LONDON: UK advertising expenditure hit a record £22.2bn in 2017, with spending exceeding £6bn in the final quarter of the year, according to the Advertising Association/WARC Expenditure Report, the definitive measure of advertising activity in the UK.

The Expenditure Report, which is the only source that uses verified advertising revenue figures gathered from across the entire media landscape, rather than relying solely on estimated or modelled data, put annual growth at 4.6% in 2017 and forecast continued growth of 4.2% in 2018 and 3.8% in 2019.

“To see adspend hit the £6bn mark in Q4 is a very encouraging result, as is the prediction that we will see ten years of continued growth through 2019,” said Stephen Woodford, Chief Executive at the Advertising Association, as he welcomed this demonstration of “the strength and resilience of the UK advertising industry”.

He added that maintaining such success would be “reliant on getting the right deal from Brexit for our industry and ensuring we have access to the best talent to ensure British advertising remains a global powerhouse”.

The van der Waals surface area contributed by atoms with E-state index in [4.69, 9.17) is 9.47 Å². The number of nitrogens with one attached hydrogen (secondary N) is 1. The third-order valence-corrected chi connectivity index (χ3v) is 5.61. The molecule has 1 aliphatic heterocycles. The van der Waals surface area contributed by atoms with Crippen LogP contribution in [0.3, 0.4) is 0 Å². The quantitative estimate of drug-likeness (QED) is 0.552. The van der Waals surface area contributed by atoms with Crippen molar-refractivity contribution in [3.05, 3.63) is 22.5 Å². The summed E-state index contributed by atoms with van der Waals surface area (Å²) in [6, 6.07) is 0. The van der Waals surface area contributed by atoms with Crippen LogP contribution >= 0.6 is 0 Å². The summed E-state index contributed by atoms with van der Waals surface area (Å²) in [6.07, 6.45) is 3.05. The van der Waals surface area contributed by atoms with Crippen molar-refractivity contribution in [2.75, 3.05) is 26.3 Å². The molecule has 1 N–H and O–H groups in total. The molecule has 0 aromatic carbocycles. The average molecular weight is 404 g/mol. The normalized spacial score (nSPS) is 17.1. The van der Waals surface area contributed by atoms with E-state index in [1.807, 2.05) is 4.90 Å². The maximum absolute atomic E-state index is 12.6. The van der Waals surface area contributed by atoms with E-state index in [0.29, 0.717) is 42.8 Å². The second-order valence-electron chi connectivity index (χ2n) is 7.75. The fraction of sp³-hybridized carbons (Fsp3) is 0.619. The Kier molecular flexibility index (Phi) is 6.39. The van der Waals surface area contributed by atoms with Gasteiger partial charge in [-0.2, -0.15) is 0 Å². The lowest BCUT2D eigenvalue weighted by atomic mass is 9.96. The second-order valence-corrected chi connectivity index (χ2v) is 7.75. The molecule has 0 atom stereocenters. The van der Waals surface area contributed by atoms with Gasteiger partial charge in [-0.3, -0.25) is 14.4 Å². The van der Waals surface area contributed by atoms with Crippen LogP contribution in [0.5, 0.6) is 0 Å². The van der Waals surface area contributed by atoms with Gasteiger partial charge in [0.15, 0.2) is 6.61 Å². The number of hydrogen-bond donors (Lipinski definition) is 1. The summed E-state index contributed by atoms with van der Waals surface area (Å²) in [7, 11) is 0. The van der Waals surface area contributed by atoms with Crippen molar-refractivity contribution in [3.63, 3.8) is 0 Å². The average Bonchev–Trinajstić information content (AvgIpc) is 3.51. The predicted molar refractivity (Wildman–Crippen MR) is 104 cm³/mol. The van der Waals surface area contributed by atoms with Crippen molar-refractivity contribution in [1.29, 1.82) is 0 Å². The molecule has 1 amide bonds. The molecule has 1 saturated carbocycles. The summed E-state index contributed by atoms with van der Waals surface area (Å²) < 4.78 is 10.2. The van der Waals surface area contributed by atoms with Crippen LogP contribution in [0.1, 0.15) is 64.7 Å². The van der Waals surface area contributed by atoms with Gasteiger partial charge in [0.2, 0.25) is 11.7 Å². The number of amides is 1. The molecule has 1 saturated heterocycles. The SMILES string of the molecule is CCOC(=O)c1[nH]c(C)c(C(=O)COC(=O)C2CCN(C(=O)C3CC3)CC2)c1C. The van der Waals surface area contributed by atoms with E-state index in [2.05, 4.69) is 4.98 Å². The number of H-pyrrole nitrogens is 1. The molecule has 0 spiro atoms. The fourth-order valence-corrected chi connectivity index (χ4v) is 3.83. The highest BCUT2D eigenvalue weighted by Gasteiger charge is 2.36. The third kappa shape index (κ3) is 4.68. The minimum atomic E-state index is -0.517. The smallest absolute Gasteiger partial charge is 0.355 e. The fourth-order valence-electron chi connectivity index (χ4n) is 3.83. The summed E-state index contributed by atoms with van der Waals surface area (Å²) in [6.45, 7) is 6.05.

Adspend growth continues to be driven by internet (up 14.3% over the year to £11.6bn), which includes digital revenues for newsbrands, magazine brands, TV and radio broadcasters. Within this, spend on mobile formats (+37.3% to £5.2bn) was particularly strong during 2017.

James McDonald, Data Editor at WARC, noted how mobile continued to underpin growth – “over 90% of additional mobile investment was directed towards search and social media in 2017,” he reported.

Other digital formats performed well during 2017, with spending up 26.3% on radio station websites, 22.9% for digital out of home, 19.3% for online national newsbrands, 9.9% for online regional newsbrands and 7.1% for broadcaster video-on-demand. Digital revenues for magazine brands were, however, down 4.0% year-on-year. 

National newsbrands recorded their strongest performance since 2010 during the last three months of 2017, with ad revenues down by just 0.8%, but this ultimately contributed to a dip of 5.6% for the sector as a whole last year.

Other traditional media fared better, with McDonald observing “vitality across the wider industry” as radio (+5.2%) and cinema (+3.3%) both recorded their fourth successive year of rising spend, while the out of home market (+1.5%) expanded for the eighth year running.

Overall TV spending was down 3.2% in 2017 to £5.1bn, although McDonald described this as “anomalous” and highlighted reduced spending within the consumable goods category last year.

“We expect the channel to rebound this year thanks in part to the summer’s World Cup,” he added.

Sourced from AA/WARC Expenditure Report